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2007-05-17 06:56:38
2007-05-17 06:56:38

No because GAP covers any GAP between what you owe on the car and the cars actual market value if the should your loan balance happen to exceed what your car is actually worth. If you owe $16,000 on a car but you owe 18,000, GAP would kick in and pay the remaining 2,000. You would still end up with zero dollars, but you also don't have to worry about paying off a loan on a car you no longer own.

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Related Questions


An insurance company declares a vehicle totaled when the cost to fix the vehicle exceeds 70% or more of its market value.


What. Why would you think this is required? An insurance company will not find you a new vehicle is your is totaled, they will pay you the actual cash value of the vehicle you had.


can be done by insurance company at time it is totaled out by them


Your personal auto coverage will not cover their vehicles. What they are probably asking for is to make sure you have coverage in case you drive your vehicle on errands or such for the company. If you go to the post office to get the company mail your personal auto insurance will be the primary insurance and then if they have an endorsement to their insurance called "hired and non-owned auto" it will provide secondary coverage over and above your coverage to protect them in case of an accident. Their coverage insists that you as the employee have primary insurance on your vehicle. Also note that the company insurance will not pay for damage to your vehicle.


When a vehicle covered by insurance gets wrecked, the insurance company looks at how much it will cost to repair. If repairing the bike costs more than it is worth, then the insurance company declares it totaled and pays for a replacement.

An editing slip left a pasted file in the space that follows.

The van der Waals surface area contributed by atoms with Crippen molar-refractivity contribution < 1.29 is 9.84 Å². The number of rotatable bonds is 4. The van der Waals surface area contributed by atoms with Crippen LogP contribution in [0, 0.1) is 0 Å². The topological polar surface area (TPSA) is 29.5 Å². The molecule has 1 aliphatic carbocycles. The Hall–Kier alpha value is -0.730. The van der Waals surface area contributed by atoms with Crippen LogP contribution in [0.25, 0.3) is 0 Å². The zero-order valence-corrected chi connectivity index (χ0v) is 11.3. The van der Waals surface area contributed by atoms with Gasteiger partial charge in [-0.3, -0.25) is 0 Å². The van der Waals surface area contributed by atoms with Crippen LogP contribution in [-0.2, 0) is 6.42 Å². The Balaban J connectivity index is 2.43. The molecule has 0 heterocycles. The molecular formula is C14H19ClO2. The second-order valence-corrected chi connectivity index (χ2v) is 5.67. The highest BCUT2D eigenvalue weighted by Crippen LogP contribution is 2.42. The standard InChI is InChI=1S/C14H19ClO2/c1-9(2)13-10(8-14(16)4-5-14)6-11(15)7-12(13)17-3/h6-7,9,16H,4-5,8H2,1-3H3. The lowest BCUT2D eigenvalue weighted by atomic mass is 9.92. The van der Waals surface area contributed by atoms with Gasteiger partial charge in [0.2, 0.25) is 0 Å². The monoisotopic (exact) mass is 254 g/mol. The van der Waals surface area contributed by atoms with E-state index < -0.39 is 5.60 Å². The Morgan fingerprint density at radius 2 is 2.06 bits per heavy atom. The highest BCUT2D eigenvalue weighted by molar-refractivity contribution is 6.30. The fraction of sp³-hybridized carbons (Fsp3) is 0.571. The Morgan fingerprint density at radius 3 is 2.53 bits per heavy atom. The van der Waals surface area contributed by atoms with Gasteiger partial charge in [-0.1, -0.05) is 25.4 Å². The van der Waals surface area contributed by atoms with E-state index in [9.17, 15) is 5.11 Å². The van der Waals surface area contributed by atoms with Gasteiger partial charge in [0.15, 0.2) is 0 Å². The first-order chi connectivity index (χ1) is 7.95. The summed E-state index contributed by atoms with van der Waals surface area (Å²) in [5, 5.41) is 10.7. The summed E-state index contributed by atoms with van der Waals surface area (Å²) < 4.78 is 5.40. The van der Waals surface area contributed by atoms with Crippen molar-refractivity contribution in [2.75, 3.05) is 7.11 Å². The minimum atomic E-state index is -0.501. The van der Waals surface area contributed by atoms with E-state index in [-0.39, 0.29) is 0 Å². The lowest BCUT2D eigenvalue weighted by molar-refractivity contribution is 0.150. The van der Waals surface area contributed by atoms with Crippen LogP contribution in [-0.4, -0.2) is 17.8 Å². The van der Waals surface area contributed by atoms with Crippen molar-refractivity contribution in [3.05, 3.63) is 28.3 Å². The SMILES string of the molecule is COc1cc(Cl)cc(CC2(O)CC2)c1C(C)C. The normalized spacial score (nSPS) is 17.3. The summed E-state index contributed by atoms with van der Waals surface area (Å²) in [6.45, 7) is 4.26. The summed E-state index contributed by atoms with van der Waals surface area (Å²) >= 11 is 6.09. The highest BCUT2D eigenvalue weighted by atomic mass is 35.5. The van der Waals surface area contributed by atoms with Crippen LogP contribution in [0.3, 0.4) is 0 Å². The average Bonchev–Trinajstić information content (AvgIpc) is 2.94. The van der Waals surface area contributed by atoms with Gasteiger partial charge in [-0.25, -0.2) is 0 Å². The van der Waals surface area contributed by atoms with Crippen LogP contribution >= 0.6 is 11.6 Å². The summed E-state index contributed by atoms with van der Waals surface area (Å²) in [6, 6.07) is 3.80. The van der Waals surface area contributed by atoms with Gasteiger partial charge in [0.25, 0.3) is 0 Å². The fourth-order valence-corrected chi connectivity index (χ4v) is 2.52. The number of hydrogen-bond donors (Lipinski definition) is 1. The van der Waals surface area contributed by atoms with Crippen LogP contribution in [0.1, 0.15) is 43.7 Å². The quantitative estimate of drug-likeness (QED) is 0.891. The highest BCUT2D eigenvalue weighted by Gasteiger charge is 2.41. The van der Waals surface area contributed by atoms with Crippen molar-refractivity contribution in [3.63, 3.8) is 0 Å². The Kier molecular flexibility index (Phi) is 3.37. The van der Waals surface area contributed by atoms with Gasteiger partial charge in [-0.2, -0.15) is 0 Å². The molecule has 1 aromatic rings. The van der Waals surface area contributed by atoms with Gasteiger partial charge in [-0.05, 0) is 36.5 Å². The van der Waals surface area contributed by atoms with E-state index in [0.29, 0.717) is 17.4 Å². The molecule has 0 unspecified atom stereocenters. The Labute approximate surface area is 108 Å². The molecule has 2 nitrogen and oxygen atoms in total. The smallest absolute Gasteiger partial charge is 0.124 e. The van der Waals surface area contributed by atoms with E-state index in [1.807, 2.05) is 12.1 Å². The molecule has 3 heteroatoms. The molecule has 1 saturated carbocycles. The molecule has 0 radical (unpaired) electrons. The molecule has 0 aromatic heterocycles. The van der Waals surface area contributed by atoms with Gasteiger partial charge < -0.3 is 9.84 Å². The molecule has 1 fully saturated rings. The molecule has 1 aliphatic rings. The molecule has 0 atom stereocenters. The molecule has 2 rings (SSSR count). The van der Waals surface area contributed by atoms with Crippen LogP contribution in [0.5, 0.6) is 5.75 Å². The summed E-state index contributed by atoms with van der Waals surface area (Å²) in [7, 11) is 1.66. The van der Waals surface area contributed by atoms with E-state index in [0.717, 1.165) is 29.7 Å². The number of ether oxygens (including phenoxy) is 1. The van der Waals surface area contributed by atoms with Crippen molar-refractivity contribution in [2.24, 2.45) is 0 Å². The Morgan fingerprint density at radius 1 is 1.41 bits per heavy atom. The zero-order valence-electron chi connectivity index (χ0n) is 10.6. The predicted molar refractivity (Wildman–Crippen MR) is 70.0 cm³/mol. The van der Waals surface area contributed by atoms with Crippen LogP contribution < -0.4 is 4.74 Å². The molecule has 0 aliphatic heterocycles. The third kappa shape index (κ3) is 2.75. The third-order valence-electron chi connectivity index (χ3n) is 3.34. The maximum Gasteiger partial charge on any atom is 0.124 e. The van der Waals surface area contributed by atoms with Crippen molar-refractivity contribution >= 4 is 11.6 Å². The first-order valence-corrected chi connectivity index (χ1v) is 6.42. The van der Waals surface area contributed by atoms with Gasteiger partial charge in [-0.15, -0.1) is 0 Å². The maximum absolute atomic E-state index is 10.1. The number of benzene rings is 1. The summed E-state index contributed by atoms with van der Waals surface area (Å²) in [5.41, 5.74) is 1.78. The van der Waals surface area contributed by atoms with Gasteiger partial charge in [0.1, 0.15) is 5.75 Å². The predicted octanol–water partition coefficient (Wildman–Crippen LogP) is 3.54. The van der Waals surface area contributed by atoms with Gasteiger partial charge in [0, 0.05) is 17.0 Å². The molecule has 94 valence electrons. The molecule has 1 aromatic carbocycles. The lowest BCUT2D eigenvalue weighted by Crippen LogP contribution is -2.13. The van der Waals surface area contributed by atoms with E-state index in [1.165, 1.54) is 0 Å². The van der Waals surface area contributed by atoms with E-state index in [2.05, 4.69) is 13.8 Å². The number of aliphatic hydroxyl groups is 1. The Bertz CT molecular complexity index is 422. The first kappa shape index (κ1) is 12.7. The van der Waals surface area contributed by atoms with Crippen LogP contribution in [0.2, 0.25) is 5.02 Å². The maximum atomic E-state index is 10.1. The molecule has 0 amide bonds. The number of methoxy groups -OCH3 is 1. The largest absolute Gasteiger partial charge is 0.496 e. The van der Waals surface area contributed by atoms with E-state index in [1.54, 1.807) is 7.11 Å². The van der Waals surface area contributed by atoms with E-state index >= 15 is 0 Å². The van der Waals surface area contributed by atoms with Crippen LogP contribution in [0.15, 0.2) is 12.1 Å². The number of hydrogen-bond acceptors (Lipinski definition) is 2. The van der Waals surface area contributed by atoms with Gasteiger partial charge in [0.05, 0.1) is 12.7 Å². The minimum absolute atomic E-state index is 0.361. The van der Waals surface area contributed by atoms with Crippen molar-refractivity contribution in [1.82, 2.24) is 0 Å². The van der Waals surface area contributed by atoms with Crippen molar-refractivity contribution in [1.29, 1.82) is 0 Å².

most time if the car was in an accident and is totaled you will have to by it back from your insurance company


There's a good chance the insurance company will deny the claim of the person with the uninsured vehicle, as that vehicle isn't supposed to be on the roadway to begin with.


A vehicle is totaled if it cost too much to repair it. Usually, insurance companies determine whether or not a vehicle is totaled.


Legally, if the company pays you for the totaled vehicle, it belongs to them. You can offer (if they don't) to by the scraps back. This would be deducted from your settlement and you would be paid the difference.


Firstly, there is no such thing as full coverage auto insurance. This is just a term that developed over time to mean whether or not you wanted physical damage coverage on your vehicle or not. Secondly, if you have physical damage coverage this has nothing to do with what you owe on your vehicle. the physical damage section of an auto policy says that the insurance company has the option to repair, replace, or pay the actual cash value of your vehicle. I suggest if you purchase a new vehicle to consult your agent about GAP coverage which will pay the difference between the ACV of your vehicle and the amount owed. Never purchase this from the dealer and it will cost you several times what you can get it from your insurance company for.


It just depends on whether or not the insurance company considers the vehicle worth repairing or not.